The naughty and nice list is all well and good, and I’m sure that Santa does everything he needs to do with that. But the most important list anyone ever produces round Christmas is the one that plans out, with almost military precision, the steps needed to produce the Christmas feast at a time that has been pre-planned.
So far, in however many years of cooking it, I have not got the meal to the table on time. I have been thwarted by something just taking longer to cook than it should have done. Things have to be perfect for a Christmas meal – the turkey has to be succulent, the roasties have to be golden and crunchy, the sprouts have to be sprouty. You get the idea.
I have, tonight, painstakingly written out a list of cooking times for each and every component of the meal in a desperate hope that everything will slot together nicely. It won’t. It never does. It’s oven space that’s the problem, for the most part. I don’t remember a year where I haven’t cooked something that’s been balanced atop something else while I wait for another item to finish so that I can rearrange.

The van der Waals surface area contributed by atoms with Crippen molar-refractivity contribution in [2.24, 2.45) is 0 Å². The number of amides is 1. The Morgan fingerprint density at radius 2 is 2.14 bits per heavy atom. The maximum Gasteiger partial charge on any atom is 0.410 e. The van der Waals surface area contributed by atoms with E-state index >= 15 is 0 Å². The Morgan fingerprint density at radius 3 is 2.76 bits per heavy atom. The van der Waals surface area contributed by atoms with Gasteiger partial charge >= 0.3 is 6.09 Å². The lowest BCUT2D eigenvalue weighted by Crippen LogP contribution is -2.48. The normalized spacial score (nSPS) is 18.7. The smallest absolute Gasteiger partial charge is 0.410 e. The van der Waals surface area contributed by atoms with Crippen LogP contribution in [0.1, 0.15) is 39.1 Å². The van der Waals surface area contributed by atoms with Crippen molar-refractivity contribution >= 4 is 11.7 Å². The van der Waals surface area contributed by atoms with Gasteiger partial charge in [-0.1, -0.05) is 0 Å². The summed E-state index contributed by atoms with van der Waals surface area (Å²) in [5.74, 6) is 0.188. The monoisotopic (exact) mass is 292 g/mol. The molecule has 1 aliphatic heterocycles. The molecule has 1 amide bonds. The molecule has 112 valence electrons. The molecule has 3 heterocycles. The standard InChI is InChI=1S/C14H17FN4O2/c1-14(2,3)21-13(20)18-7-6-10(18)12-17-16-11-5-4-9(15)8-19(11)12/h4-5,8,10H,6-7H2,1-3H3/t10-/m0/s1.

I’ve prepared a few bits today, to make tomorrow easier. But all that’s done is made today harder. Instead of oven space, I now need fridge space to store the stuff I’ve done ahead of time. Stuff that, until today, didn’t need to go in the fridge. Like some sort of food Tetris, things are balanced on things and tessellated like never before to eek out as much of the available space as possible.
And that’s all part of the fun I think. The magic of Christmas isn’t the joy on children’s faces or any of that bollocks. It’s the magic of slaving over various components of a meal for ages and it lasts about ten minutes.
But even then, that’s not the magic of Christmas.
That’s the bloody magic, right there.
Bring it on.